More than a year after the murder of George Floyd by former Minneapolis police officer Derek Chauvin, the city is putting its issues with police brutality in the spotlight once again

The power lies in the hands voters. In November, they will vote on whether to replace the Minneapolis Police Department.

Voting would be on whether the city charter should be changed and a department for public safety created. Activists say this would adopt a public-health approach in policing, opting instead for violence interrupters and social workers over the current police-only model.

Advocates claim that most cases where police are called can be solved by other officers. The move could be seen as a threat to public safety by its detractors. Police reform in either case has been fraught, particularly after Floyd’s death. Deep divisions formed over whether to “defund”, or alter the operation of departments.

JaNaeBates, communications director at Yes 4 Minneapolis (a major coalition of activists involved in the replacement of the police department), stated that they want to do something new.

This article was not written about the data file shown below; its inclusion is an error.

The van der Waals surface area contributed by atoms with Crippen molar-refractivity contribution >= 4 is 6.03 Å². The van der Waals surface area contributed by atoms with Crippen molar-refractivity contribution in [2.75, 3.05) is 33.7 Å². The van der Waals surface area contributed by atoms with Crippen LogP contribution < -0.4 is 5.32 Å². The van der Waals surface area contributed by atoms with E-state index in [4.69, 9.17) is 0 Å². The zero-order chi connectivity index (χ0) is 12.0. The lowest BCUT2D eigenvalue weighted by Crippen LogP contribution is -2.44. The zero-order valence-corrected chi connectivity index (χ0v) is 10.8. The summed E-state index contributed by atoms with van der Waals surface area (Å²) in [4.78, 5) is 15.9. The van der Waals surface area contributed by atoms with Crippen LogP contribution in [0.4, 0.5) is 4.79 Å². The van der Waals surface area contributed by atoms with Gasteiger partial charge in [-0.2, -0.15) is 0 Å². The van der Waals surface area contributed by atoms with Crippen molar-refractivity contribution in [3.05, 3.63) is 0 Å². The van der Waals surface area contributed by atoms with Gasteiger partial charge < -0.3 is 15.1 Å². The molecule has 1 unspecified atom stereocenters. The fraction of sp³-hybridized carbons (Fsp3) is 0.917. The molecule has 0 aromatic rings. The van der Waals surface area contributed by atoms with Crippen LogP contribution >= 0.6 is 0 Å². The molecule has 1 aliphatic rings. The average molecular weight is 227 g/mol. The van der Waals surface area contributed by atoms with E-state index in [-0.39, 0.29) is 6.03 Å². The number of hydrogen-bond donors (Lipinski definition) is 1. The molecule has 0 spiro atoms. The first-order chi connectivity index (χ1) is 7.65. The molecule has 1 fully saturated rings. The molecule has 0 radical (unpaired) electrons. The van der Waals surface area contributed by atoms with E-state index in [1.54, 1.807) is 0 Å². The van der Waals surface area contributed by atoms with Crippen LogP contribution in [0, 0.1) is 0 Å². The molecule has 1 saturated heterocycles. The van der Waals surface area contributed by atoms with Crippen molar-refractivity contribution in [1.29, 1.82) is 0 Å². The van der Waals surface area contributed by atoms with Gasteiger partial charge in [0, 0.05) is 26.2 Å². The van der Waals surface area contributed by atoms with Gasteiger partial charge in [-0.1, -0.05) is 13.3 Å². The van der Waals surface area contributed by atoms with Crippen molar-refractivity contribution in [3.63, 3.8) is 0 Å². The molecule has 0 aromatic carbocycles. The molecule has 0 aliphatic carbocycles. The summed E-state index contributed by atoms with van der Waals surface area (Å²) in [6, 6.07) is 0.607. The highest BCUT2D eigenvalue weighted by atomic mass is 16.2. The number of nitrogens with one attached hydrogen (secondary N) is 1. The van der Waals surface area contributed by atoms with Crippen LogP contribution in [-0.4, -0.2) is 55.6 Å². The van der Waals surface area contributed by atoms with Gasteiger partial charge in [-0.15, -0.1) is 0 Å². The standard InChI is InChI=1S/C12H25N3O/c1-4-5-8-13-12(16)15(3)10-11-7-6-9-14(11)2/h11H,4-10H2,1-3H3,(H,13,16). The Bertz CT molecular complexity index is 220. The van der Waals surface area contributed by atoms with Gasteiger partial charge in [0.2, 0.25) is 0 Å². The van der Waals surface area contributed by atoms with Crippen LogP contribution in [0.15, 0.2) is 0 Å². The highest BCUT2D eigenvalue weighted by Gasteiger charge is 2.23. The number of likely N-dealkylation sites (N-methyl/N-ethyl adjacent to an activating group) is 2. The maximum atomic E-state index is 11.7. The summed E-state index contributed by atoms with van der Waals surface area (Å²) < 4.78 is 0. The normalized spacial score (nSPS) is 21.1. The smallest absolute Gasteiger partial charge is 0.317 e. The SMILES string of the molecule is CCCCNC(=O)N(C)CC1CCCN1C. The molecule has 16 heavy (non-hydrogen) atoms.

The charter change would also put the city council in charge of the department, instead of the mayor, and remove requirements to hire police based on the city’s population size

Activists claim that this effort was inspired by policies and practices across the country and that they have taken into account what has worked and failed.

Local opponents think the charter amendment could lead to the elimination of the entire police force in the city. The language that states police officers will respond “when necessary” makes it seem like the charter change is a way to get rid of the police department entirely.

According to a statement posted on Operation Safety Now’s website, “These trojan horses are being supported by radicals in order to achieve their goal police defunding/abolition.” Operation Safety Now is an advocacy group for local police officers.

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According to the organization, “We are against police funding – and the “policeless society” that some council members and radical supporters have envisioned.” We need more police officers, not less.

Mayor Jacob Frey, a member of the Minnesota Democratic-Farmer-Labor Party, also rejects the effort. His office stated that he did not sign the proposal, but praised the city staff for their careful analysis and thoughtful work.

Frey believes that if the city council takes over the department, it will lead to major problems in “accountability” and “good governance.”